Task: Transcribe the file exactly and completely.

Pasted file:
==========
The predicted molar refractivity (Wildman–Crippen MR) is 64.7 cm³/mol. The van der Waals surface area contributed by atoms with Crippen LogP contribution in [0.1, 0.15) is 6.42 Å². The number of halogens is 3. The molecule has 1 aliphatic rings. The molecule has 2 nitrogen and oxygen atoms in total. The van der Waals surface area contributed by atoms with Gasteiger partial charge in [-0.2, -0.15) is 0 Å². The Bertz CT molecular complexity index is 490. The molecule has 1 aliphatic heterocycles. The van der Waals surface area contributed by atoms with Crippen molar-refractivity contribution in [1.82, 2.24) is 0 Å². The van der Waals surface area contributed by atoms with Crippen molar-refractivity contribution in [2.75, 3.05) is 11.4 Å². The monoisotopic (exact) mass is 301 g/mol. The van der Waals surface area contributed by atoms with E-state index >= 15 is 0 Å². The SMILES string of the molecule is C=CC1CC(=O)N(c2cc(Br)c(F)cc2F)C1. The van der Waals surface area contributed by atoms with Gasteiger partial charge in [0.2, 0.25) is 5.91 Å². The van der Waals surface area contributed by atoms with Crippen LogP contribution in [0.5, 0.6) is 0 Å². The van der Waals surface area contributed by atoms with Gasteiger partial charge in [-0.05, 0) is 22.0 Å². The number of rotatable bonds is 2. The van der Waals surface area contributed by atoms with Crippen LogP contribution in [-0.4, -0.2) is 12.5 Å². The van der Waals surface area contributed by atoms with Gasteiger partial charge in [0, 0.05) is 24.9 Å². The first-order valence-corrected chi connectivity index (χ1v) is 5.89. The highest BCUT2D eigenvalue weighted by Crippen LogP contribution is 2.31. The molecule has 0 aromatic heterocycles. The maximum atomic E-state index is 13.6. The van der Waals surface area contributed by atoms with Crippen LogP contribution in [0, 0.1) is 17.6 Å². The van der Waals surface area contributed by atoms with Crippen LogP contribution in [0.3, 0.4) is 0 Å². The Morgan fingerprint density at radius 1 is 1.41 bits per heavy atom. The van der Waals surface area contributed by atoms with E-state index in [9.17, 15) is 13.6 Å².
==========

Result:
The predicted molar refractivity (Wildman–Crippen MR) is 64.7 cm³/mol. The van der Waals surface area contributed by atoms with Crippen LogP contribution in [0.1, 0.15) is 6.42 Å². The number of halogens is 3. The molecule has 1 aliphatic rings. The molecule has 2 nitrogen and oxygen atoms in total. The van der Waals surface area contributed by atoms with Gasteiger partial charge in [-0.2, -0.15) is 0 Å². The Bertz CT molecular complexity index is 490. The molecule has 1 aliphatic heterocycles. The van der Waals surface area contributed by atoms with Crippen molar-refractivity contribution in [1.82, 2.24) is 0 Å². The van der Waals surface area contributed by atoms with Crippen molar-refractivity contribution in [2.75, 3.05) is 11.4 Å². The monoisotopic (exact) mass is 301 g/mol. The van der Waals surface area contributed by atoms with E-state index >= 15 is 0 Å². The SMILES string of the molecule is C=CC1CC(=O)N(c2cc(Br)c(F)cc2F)C1. The van der Waals surface area contributed by atoms with Gasteiger partial charge in [0.2, 0.25) is 5.91 Å². The van der Waals surface area contributed by atoms with Crippen LogP contribution in [0.5, 0.6) is 0 Å². The van der Waals surface area contributed by atoms with Gasteiger partial charge in [-0.05, 0) is 22.0 Å². The number of rotatable bonds is 2. The van der Waals surface area contributed by atoms with Crippen LogP contribution in [-0.4, -0.2) is 12.5 Å². The van der Waals surface area contributed by atoms with Gasteiger partial charge in [0, 0.05) is 24.9 Å². The first-order valence-corrected chi connectivity index (χ1v) is 5.89. The highest BCUT2D eigenvalue weighted by Crippen LogP contribution is 2.31. The molecule has 0 aromatic heterocycles. The maximum atomic E-state index is 13.6. The van der Waals surface area contributed by atoms with Crippen LogP contribution in [0, 0.1) is 17.6 Å². The van der Waals surface area contributed by atoms with Crippen LogP contribution in [0.3, 0.4) is 0 Å². The Morgan fingerprint density at radius 1 is 1.41 bits per heavy atom. The van der Waals surface area contributed by atoms with E-state index in [9.17, 15) is 13.6 Å².